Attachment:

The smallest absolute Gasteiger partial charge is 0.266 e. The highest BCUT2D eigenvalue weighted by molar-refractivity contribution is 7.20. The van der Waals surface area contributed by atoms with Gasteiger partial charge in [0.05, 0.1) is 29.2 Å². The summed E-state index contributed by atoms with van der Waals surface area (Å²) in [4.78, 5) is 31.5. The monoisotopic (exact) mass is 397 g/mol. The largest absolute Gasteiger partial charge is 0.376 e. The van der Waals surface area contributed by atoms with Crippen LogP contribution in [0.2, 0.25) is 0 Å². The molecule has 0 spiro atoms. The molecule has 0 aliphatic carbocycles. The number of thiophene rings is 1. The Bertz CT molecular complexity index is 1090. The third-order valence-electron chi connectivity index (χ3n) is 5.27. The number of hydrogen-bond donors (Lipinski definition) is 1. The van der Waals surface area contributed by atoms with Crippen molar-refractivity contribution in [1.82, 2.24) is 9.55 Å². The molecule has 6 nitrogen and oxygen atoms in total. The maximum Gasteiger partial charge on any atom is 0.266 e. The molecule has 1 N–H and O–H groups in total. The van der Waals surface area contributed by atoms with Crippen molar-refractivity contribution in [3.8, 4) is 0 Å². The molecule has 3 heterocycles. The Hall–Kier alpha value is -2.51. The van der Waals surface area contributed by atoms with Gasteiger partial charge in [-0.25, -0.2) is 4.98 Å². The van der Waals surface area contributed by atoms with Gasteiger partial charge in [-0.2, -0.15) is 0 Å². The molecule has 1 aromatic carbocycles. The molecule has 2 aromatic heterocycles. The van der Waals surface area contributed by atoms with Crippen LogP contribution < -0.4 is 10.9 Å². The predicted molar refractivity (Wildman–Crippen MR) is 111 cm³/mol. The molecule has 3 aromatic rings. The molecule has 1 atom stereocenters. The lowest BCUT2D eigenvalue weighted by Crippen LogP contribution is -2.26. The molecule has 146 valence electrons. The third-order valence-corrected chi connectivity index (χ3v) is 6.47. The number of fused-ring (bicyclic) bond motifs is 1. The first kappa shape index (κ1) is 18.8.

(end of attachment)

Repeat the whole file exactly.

The smallest absolute Gasteiger partial charge is 0.266 e. The highest BCUT2D eigenvalue weighted by molar-refractivity contribution is 7.20. The van der Waals surface area contributed by atoms with Gasteiger partial charge in [0.05, 0.1) is 29.2 Å². The summed E-state index contributed by atoms with van der Waals surface area (Å²) in [4.78, 5) is 31.5. The monoisotopic (exact) mass is 397 g/mol. The largest absolute Gasteiger partial charge is 0.376 e. The van der Waals surface area contributed by atoms with Crippen LogP contribution in [0.2, 0.25) is 0 Å². The molecule has 0 spiro atoms. The molecule has 0 aliphatic carbocycles. The number of thiophene rings is 1. The Bertz CT molecular complexity index is 1090. The third-order valence-electron chi connectivity index (χ3n) is 5.27. The number of hydrogen-bond donors (Lipinski definition) is 1. The van der Waals surface area contributed by atoms with Crippen molar-refractivity contribution in [1.82, 2.24) is 9.55 Å². The molecule has 6 nitrogen and oxygen atoms in total. The maximum Gasteiger partial charge on any atom is 0.266 e. The molecule has 1 N–H and O–H groups in total. The van der Waals surface area contributed by atoms with Crippen molar-refractivity contribution in [3.8, 4) is 0 Å². The molecule has 3 heterocycles. The Hall–Kier alpha value is -2.51. The van der Waals surface area contributed by atoms with Gasteiger partial charge in [-0.25, -0.2) is 4.98 Å². The van der Waals surface area contributed by atoms with Gasteiger partial charge in [-0.2, -0.15) is 0 Å². The molecule has 1 aromatic carbocycles. The molecule has 2 aromatic heterocycles. The van der Waals surface area contributed by atoms with Crippen LogP contribution < -0.4 is 10.9 Å². The predicted molar refractivity (Wildman–Crippen MR) is 111 cm³/mol. The molecule has 3 aromatic rings. The molecule has 1 atom stereocenters. The lowest BCUT2D eigenvalue weighted by Crippen LogP contribution is -2.26. The molecule has 146 valence electrons. The third-order valence-corrected chi connectivity index (χ3v) is 6.47. The number of fused-ring (bicyclic) bond motifs is 1. The first kappa shape index (κ1) is 18.8.